My Books

Paid books:

Sword of the Outsider: Just under 70k words of adult fantasy. A mystic of woven shadows meets a demon, a godsworn warrior, and the other members of a less-than-friendly adventurers’ band. More info here:

Store links!
Amazon Kindle & Paperback:
Barnes & Noble:
Gardners Extended Retail:

Free books:

Demon Queen of the Deep Ways: A long-form, queer, weird fiction novel, the direct sequel to Sword of the Outsider, and the thematic conclusion to the Inheritrix continuity which began with SotO. 133k words about the struggles, traumas, and growth of the demon who would become Lady of Machrae Diir, as well as the stories of myriad demons and other beings who come to her dimension: some just for a day, some to find a forever home. Features a foreword with a few small explanations about this book’s peculiarities.

This is the last free book I’ll ever release, and it’s sending that era out on a high note, so I really hope you all enjoy it!

The Way to Kandge-Brad: just under 60k words of futuristic, alternate-world weird fiction set on Creation’s Fringe. A heartbroken exile of the otter-like Novgori people traverses a blizzard and arrives by accident–or so it seems–at the eldritch fortress of Kandge-Brad, the Mortuary Citadel. There the Cobalt Immortals, psionic soldiers of mythic proportion, will push the outcast’s psyche to strange, forbidden, and life-saving revelations.
Post with Google and Word document links at the end is right here:

Urhexen: 42k words of contemporary fantasy. A lonely witch joins her college’s on-campus coven for the first time during a study-abroad trip to Germany’s Westhavelland Nature Park. She hopes to make a good impression and win the acceptance of her new sisters. But as it turns out, the question of just what a witch is supposed to do, and what her magic does or doesn’t give her the right to claim, will open thresholds few of them are prepared to cross…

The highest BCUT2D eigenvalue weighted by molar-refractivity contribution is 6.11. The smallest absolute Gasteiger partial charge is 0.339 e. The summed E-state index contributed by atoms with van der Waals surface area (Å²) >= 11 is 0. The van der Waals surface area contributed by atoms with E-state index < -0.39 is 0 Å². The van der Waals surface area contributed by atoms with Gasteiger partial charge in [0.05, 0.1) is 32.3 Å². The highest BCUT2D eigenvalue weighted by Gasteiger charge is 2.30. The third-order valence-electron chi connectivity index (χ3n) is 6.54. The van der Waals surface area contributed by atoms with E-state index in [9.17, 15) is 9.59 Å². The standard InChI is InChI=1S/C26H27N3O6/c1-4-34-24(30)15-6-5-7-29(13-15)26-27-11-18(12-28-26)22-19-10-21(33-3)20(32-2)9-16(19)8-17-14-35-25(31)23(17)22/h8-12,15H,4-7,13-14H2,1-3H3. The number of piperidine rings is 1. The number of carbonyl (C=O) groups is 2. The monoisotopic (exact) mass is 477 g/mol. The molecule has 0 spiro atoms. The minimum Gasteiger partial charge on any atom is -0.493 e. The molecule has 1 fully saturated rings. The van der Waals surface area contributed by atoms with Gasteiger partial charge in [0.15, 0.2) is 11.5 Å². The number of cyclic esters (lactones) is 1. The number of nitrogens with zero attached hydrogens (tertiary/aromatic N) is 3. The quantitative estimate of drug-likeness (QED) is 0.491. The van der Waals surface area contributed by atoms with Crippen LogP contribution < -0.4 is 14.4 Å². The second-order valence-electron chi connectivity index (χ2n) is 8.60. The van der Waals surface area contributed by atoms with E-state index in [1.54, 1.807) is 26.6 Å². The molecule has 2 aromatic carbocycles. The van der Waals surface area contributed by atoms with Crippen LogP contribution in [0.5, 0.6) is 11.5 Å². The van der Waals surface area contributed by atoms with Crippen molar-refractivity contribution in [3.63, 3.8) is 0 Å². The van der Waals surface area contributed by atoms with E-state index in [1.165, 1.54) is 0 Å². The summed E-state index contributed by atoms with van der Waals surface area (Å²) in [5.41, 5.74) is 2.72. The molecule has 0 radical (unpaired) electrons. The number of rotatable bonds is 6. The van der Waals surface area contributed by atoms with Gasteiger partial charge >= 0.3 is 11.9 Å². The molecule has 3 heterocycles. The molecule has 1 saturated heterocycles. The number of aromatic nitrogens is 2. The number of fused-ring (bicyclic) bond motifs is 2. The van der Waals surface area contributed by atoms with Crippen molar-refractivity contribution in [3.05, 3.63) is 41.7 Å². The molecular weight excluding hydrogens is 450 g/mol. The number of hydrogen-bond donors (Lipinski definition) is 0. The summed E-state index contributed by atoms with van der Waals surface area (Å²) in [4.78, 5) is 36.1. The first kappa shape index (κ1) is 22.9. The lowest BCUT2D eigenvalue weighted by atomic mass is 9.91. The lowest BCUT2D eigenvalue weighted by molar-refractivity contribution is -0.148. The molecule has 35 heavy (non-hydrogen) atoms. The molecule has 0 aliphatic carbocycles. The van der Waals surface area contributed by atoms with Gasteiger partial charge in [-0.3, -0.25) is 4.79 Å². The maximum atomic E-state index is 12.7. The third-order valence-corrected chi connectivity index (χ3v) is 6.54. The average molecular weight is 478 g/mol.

Post with Google and Word document links at the end is right here:

The Necromancer’s Vengeance Duology

To date, my two longest and most-developed prose works: the tale of a necromancer with a kind heart but terrible traumas, and the small band of friends and loved ones she gathers around her. It’s possible one or two of you might remember back when these were self-published through Smashwords and Amazon. All the problems I pulled them for are still there. Attachments and links are at the bottom of these paragraphs, so you can skip if you want.

These are still good stories overall, with a lot of heart, and some of the things that would be flaws under my intentions at the time–to write morally-unassailable stories, which I now consider ludicrous as well as pointless–are now precious to me. These are stories of aggressively messy, imperfect people who sometimes make bad decisions due to their trauma and their warped ideas of what “good” is.

I’d actually forgotten that Reaping Spear is the first time I used the phrase “outer demon.” Kind of a key breakthrough for me, you know?